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Thread: Sexually assaulted teen sues Valley View Mall

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    Accomplished Advocate peter nap's Avatar
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    Sexually assaulted teen sues Valley View Mall

    Since Valley View Mall's anti gun policy comes up so often, I thought this may be interesting.

    Sexually assaulted teen sues Valley View Mall
    Last edited by peter nap; 09-28-2010 at 02:56 PM.

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    Good luck to this young lady. If Valley View Mall has a no weapons policy they sure don't go to much effort to make it known. I can tell you for a certainty that smoking is banned at that place and they go to great lengths to make sure that's known.
    Last edited by jmelvin; 09-28-2010 at 05:52 PM.

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    I have a problem with this. I don't blame anyone but the CRIMINAL for a criminal act. Sue him for raping you, don't sue the mall (because the music is too loud in the dressing room and that caused the man to rape you) just because the mall has deeper pockets.

    Even if the store has a policy preventing firearms, I don't think they should be held financially responsible for what a criminal does in the store. You still have the ability to not shop there if you don't agree with that policy and don't feel you can be protected in that location.

    I do support legislation that makes the store specifically not liable for damages that occur during a defensive shooting situation because again, it's not really in the store's control what crazy people do in that store...

    What if the mall security in this case attempted to kick the man out and he went nuts, pulled a gun and shot at people and the girl in the dressing room got hit and died? Would her family be allowed to sue the mall for attempting to remove the man? I think that's absurd.

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    Accomplished Advocate peter nap's Avatar
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    Quote Originally Posted by boyscout399 View Post
    I have a problem with this. I don't blame anyone but the CRIMINAL for a criminal act. Sue him for raping you, don't sue the mall (because the music is too loud in the dressing room and that caused the man to rape you) just because the mall has deeper pockets.

    Even if the store has a policy preventing firearms, I don't think they should be held financially responsible for what a criminal does in the store. You still have the ability to not shop there if you don't agree with that policy and don't feel you can be protected in that location.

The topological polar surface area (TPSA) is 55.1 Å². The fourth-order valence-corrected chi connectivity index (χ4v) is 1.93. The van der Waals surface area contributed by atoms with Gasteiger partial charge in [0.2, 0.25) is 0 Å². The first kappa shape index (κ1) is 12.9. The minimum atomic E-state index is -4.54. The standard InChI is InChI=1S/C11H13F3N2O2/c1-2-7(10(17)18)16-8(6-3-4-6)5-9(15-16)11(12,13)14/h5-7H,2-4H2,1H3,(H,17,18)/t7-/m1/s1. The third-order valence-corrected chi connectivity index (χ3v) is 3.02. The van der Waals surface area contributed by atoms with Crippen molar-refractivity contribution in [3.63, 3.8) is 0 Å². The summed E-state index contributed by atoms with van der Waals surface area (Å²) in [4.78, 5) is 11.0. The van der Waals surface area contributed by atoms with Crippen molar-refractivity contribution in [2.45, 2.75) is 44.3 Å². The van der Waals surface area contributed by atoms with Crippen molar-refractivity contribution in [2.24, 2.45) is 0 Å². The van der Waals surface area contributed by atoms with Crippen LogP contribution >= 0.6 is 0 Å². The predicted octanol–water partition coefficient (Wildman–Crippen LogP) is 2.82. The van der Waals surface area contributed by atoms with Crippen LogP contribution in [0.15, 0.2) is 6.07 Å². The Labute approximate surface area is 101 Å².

I do support legislation that makes the store specifically not liable for damages that occur during a defensive shooting situation because again, it's not really in the store's control what crazy people do in that store...

    What if the mall security in this case attempted to kick the man out and he went nuts, pulled a gun and shot at people and the girl in the dressing room got hit and died? Would her family be allowed to sue the mall for attempting to remove the man? I think that's absurd.


    I didn't post an opinion on this for a reason.
    There are two distinct lines of thought here and a few in the middle.

    The first is "They have to accept responsibility for my safety if I'm disarmed".
    They of course will be the first to sue or at least talk about it if the music is too loud.

    The second is "Private property rights trumps all on private property"
    Since I fall in that category, I'd have been fine because I wouldn't have been there in the first place.

    This is an interesting situation because an anti gun mall is being sued for not throwing out a drunk and having the music turned up too loud.

    It gives a glimpse of the other side of the coin.

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    Valley View Mall is on the VCDL gun owner unfriendly list. I wonder if the contact info in that listing is out of date.

    Also, I've been to rock concerts that were quieter than the A&F I've visited at Short Pump Town Center.
    ---

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    Campaign Veteran skidmark's Avatar